Blonde residents living in the Swedish town of Anderslov, located in the southern region of the country, all experienced their hair suddenly turning a shade of green.
When this occurred, people were puzzled by the mysterious green locks. Immediate attention was focused on the municipal drinking water in search of excess copper levels, as the metal is known to create a green effect on hair and skin.
After experts tested Anderslov's water in several homes for excessive copper levels, the results showed no problems; this result caused engineers on the case to be stumped.
Further investigation found the cause of the unsolicited green hair was indeed water related, but not in the way they'd initially thought.
The origin of the excess copper was found in the piping used in new homes, but the green dye effect did not occur unless the hot water sat overnight, reported local newspaper Skanskan (courtesy of The Local).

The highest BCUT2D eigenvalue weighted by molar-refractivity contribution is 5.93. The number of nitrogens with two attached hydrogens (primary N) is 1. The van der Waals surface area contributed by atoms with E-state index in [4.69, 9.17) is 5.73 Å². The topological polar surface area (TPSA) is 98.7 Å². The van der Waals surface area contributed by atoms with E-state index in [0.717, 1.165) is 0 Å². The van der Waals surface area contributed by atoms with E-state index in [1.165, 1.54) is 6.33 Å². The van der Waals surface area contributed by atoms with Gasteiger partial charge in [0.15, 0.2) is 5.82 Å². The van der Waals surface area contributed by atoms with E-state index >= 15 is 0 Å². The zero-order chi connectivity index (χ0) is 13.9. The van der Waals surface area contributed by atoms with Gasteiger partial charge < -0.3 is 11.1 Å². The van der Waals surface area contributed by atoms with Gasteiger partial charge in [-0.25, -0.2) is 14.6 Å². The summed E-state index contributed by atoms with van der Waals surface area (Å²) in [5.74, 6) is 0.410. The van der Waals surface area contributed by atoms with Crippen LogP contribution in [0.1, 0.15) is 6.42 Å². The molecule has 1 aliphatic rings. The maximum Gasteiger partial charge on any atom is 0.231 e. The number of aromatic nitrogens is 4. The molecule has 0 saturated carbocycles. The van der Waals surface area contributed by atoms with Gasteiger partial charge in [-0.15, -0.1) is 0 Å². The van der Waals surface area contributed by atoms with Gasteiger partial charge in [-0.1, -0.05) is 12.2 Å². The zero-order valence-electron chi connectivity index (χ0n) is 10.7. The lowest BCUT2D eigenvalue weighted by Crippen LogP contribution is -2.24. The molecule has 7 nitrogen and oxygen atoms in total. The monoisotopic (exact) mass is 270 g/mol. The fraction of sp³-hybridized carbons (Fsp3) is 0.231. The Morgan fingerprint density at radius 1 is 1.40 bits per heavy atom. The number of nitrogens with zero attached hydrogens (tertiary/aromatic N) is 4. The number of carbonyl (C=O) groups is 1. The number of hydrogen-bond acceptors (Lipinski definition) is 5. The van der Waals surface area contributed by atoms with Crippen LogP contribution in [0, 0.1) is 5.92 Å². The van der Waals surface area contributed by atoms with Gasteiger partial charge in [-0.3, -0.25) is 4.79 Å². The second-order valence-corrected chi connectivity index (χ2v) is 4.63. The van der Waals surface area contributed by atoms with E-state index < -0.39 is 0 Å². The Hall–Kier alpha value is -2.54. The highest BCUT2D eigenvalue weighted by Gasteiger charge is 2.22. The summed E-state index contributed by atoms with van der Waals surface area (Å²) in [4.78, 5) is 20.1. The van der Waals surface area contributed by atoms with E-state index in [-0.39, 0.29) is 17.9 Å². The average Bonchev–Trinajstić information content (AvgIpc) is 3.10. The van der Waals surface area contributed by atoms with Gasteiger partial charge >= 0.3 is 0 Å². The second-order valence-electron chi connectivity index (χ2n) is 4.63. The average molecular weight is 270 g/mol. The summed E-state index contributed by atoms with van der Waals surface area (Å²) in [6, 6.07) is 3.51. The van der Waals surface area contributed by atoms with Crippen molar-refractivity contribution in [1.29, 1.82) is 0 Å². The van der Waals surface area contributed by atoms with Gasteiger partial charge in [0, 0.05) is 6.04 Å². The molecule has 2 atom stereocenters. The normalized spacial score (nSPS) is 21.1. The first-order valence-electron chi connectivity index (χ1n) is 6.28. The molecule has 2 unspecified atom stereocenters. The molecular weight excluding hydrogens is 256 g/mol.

The Local reported when water was left overnight, "the copper suddenly skyrocketed to five or 10 times the normal amount."
Turns out the hot water was causing copper particles to peel off the pipes and the excess went into the water. Older homes were less affected, as the examination determined newer homes lacked coatings on the pipes.
"The samples we took from older houses have lower copper levels," said environmental engineer Johan Pettersson, to local newspaper Skånskan.
The 1,700 residents of Anderslov are being advised to wash their hair in cold water.
Or as The Local puts it, "move to an older house."